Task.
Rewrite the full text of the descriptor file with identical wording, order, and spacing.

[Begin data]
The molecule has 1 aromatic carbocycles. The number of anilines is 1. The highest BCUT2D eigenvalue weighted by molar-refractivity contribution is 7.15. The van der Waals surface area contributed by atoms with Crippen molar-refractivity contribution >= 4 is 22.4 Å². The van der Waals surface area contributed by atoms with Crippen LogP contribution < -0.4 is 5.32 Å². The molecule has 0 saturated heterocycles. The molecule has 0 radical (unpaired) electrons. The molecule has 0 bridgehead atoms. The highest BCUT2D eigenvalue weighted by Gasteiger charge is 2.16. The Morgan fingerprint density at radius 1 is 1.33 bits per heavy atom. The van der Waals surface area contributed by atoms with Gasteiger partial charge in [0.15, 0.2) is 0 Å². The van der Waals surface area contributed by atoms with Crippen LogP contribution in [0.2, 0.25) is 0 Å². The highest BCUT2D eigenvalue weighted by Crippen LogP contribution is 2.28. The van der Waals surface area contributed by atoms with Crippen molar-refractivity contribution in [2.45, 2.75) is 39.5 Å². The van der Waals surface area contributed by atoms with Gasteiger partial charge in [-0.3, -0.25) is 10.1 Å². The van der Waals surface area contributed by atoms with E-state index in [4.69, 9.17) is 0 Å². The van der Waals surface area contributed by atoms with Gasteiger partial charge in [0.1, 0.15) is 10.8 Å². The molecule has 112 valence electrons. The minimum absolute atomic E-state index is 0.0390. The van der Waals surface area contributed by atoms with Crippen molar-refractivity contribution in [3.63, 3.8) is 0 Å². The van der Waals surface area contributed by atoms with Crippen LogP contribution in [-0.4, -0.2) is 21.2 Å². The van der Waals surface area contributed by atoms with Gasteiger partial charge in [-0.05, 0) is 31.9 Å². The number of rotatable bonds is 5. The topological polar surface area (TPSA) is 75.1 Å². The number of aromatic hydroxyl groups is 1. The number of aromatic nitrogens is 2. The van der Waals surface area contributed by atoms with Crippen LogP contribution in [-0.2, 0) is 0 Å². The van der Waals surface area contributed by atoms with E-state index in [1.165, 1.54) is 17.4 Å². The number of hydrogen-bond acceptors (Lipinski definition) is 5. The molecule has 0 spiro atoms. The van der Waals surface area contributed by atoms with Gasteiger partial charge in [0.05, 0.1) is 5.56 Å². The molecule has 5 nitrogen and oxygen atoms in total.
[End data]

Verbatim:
The molecule has 1 aromatic carbocycles. The number of anilines is 1. The highest BCUT2D eigenvalue weighted by molar-refractivity contribution is 7.15. The van der Waals surface area contributed by atoms with Crippen molar-refractivity contribution >= 4 is 22.4 Å². The van der Waals surface area contributed by atoms with Crippen LogP contribution < -0.4 is 5.32 Å². The molecule has 0 saturated heterocycles. The molecule has 0 radical (unpaired) electrons. The molecule has 0 bridgehead atoms. The highest BCUT2D eigenvalue weighted by Gasteiger charge is 2.16. The Morgan fingerprint density at radius 1 is 1.33 bits per heavy atom. The van der Waals surface area contributed by atoms with Gasteiger partial charge in [0.15, 0.2) is 0 Å². The van der Waals surface area contributed by atoms with Crippen LogP contribution in [0.2, 0.25) is 0 Å². The highest BCUT2D eigenvalue weighted by Crippen LogP contribution is 2.28. The van der Waals surface area contributed by atoms with Crippen molar-refractivity contribution in [2.45, 2.75) is 39.5 Å². The van der Waals surface area contributed by atoms with Gasteiger partial charge in [-0.3, -0.25) is 10.1 Å². The van der Waals surface area contributed by atoms with E-state index in [4.69, 9.17) is 0 Å². The van der Waals surface area contributed by atoms with Gasteiger partial charge in [0.1, 0.15) is 10.8 Å². The molecule has 112 valence electrons. The minimum absolute atomic E-state index is 0.0390. The van der Waals surface area contributed by atoms with Crippen molar-refractivity contribution in [3.63, 3.8) is 0 Å². The van der Waals surface area contributed by atoms with Crippen LogP contribution in [-0.4, -0.2) is 21.2 Å². The van der Waals surface area contributed by atoms with Gasteiger partial charge in [-0.05, 0) is 31.9 Å². The number of rotatable bonds is 5. The topological polar surface area (TPSA) is 75.1 Å². The number of aromatic hydroxyl groups is 1. The number of aromatic nitrogens is 2. The van der Waals surface area contributed by atoms with Crippen LogP contribution in [-0.2, 0) is 0 Å². The van der Waals surface area contributed by atoms with E-state index in [1.165, 1.54) is 17.4 Å². The number of hydrogen-bond acceptors (Lipinski definition) is 5. The molecule has 0 spiro atoms. The van der Waals surface area contributed by atoms with Gasteiger partial charge in [0.05, 0.1) is 5.56 Å². The molecule has 5 nitrogen and oxygen atoms in total.